Harry Bridges

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Harry Bridges

Template:TOCnestleft Harry Bridges was a San Francisco based labor leader.

He was survived by wife Nikki Bridges Flynn, son Robert Bridges, and grand daughter Marie Shell and her husband Eric Lenchner.

Communist Party leader

Australian born Harry Bridges was a long time leader of the ILWU. The U.S. government fought for years to deport Bridges for his ties to the Communist Party USA-which Bridges would never admit to. He was also a member of the Australian Communist Party as well as of the CPUSA, which was well established in various sworn congressional testimonies over the years. He also lied to the Immigration Board in his appeals to stop his deportation back to Australia, as well as lying to various U.S. courts. In other words, he was the perfect Communist, doing what Communists were allowed to do by doctrine, i.e. to lie to their enemies in order to protect the cover of their true ideological (and often illegal) identities and allegiances to foreign governments.

The Communist Party front Committee for Protection of Foreign Born spent considerable time and money keeping Bridges in the US.

Years later it was revealed that Bridges was not only a party member but served on the Communist Party USA Central Committee.[1].

National Committee to Abolish the House Un-American Activities Committee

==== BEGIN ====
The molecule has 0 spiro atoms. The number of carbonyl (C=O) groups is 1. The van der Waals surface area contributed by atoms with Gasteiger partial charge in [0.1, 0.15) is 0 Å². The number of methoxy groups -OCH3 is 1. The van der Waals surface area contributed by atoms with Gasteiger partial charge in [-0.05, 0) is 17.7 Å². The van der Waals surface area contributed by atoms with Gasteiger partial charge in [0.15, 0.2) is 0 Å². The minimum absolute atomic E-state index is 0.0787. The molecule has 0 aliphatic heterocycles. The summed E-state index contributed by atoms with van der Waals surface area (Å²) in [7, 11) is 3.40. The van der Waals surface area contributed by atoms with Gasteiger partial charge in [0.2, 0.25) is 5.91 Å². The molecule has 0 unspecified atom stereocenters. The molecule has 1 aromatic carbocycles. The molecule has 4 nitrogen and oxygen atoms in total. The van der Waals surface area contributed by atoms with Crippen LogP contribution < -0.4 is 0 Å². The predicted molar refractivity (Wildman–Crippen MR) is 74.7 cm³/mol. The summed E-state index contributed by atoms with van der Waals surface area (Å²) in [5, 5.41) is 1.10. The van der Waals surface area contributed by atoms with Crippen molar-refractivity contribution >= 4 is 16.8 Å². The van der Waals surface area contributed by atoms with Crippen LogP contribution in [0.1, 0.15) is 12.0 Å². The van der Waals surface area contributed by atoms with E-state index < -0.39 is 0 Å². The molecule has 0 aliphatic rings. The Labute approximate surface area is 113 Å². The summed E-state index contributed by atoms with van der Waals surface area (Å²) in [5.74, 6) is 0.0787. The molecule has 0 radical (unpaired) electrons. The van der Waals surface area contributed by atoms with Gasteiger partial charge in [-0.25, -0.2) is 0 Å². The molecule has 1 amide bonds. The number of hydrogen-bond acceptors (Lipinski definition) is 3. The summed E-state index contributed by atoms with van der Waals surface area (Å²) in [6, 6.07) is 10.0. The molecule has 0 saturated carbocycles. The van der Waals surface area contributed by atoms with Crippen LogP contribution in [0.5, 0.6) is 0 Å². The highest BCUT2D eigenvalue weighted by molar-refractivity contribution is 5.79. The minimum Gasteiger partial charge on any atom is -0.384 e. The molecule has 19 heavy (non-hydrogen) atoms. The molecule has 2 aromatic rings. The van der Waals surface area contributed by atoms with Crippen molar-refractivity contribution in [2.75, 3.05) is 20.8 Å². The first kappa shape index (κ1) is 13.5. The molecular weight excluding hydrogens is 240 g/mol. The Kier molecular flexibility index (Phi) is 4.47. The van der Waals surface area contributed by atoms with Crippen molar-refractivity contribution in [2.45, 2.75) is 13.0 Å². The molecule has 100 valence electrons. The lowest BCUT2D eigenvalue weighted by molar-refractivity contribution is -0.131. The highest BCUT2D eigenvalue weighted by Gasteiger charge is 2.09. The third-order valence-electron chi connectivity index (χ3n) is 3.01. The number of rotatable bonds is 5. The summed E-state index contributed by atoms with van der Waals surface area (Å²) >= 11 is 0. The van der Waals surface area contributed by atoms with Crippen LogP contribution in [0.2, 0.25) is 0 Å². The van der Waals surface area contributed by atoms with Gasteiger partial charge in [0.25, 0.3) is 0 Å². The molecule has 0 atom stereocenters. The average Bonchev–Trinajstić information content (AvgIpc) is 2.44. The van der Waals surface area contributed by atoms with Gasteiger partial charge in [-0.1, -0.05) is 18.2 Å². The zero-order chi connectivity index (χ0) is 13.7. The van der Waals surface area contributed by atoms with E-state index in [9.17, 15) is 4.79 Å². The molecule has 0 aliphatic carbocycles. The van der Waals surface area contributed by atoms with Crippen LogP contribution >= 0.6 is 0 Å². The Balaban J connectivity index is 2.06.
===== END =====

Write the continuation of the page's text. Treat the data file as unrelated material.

As of May 1964, Harry Bridges, President, ILWU, was listed as a sponsor of the Communist Party USA front, National Committee to Abolish the House Un-American Activities Committee.

PLP connection

Progressive Labor Party's LP’s original concept of participation in the trade-union movement was exactly borrowed from the Communist Party USA. This meant slow clandestine work in union committees and in alliance with supposedly progressive union leaders like Harry Bridges of the ILWU, Leon Davis of the 1199 and David Livingston of District 65 in New York. All of the PLM’s trade-union cadre were ex-CP’ers, white and mostly middle aged, in their forties and older. They were not inclined to any bold moves, were not in basic industry and were generally not together in a concentration. The one exception was a small group of New York City railroad workers, led by Wally Linder. However, when he was laid off in 1963 the base and membership of PL in railroads dried up and Linder became a full-time PL functionary, “the trade-union organizer.” Generally this not impressive trade union base (Considering he was N.Y. State trade union organizer for the CP, Rosen did not take much with him into PLM.) was either dying out (literally) or quitting by 1965. When Clayton Van Lydegraf and Coe quit in late 1966 they took better than one-third of the trade-union cadre with them.[2]

U.S. Peace Council sponsor

In 1979 Harry Bridges, President Emeritus, International Longshoremen's and Warehousemen's Union , was listed as a founding sponsor of the Communist Party USA front, the U.S. Peace Council.[3]



  1. Labor Studies, Summer 1994 Vol. 35, Number 3, "Communists and the CIO: From the Soviet Archives", Harvey Klehr and John E. Haynes, pp. 442-446
  2. [https://www.marxists.org/history/erol/1960-1970/5retreats/chapter5.htm%7CJim Dann and Hari Dillon The Five Retreats: A History of the Failure of the Progressive Labor Party CHAPTER 5: RETREAT FROM THE TRADE-UNION MOVEMENT 1969-1971]